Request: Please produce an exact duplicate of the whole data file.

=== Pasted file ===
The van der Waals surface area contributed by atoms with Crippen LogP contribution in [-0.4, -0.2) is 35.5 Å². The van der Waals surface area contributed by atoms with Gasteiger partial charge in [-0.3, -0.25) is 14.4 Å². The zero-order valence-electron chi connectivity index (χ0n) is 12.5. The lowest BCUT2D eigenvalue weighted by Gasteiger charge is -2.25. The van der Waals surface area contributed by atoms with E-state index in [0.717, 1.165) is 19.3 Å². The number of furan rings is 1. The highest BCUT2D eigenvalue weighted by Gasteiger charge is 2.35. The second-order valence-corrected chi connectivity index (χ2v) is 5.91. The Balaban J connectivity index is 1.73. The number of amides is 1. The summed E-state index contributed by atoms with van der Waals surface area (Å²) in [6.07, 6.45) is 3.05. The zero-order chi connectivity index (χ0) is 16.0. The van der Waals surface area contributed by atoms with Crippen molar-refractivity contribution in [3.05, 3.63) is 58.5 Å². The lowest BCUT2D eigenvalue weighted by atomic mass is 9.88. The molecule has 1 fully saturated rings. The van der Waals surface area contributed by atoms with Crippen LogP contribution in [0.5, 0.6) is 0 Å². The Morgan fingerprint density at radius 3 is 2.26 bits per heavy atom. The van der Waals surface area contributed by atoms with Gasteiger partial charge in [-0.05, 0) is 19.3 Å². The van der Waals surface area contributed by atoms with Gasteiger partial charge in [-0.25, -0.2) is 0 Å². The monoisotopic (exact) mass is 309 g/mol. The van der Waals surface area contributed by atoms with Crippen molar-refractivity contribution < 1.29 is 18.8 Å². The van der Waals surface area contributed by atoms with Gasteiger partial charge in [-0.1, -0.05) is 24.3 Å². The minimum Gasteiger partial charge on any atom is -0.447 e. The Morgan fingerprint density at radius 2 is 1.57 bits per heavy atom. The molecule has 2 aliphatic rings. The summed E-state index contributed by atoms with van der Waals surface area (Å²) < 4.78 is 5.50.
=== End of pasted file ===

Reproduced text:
The van der Waals surface area contributed by atoms with Crippen LogP contribution in [-0.4, -0.2) is 35.5 Å². The van der Waals surface area contributed by atoms with Gasteiger partial charge in [-0.3, -0.25) is 14.4 Å². The zero-order valence-electron chi connectivity index (χ0n) is 12.5. The lowest BCUT2D eigenvalue weighted by Gasteiger charge is -2.25. The van der Waals surface area contributed by atoms with E-state index in [0.717, 1.165) is 19.3 Å². The number of furan rings is 1. The highest BCUT2D eigenvalue weighted by Gasteiger charge is 2.35. The second-order valence-corrected chi connectivity index (χ2v) is 5.91. The Balaban J connectivity index is 1.73. The number of amides is 1. The summed E-state index contributed by atoms with van der Waals surface area (Å²) in [6.07, 6.45) is 3.05. The zero-order chi connectivity index (χ0) is 16.0. The van der Waals surface area contributed by atoms with Crippen molar-refractivity contribution in [3.05, 3.63) is 58.5 Å². The lowest BCUT2D eigenvalue weighted by atomic mass is 9.88. The molecule has 1 fully saturated rings. The van der Waals surface area contributed by atoms with Crippen LogP contribution in [0.5, 0.6) is 0 Å². The Morgan fingerprint density at radius 3 is 2.26 bits per heavy atom. The van der Waals surface area contributed by atoms with Gasteiger partial charge in [-0.05, 0) is 19.3 Å². The van der Waals surface area contributed by atoms with Gasteiger partial charge in [-0.25, -0.2) is 0 Å². The monoisotopic (exact) mass is 309 g/mol. The van der Waals surface area contributed by atoms with Crippen molar-refractivity contribution < 1.29 is 18.8 Å². The van der Waals surface area contributed by atoms with Gasteiger partial charge in [-0.1, -0.05) is 24.3 Å². The minimum Gasteiger partial charge on any atom is -0.447 e. The Morgan fingerprint density at radius 2 is 1.57 bits per heavy atom. The molecule has 2 aliphatic rings. The summed E-state index contributed by atoms with van der Waals surface area (Å²) < 4.78 is 5.50.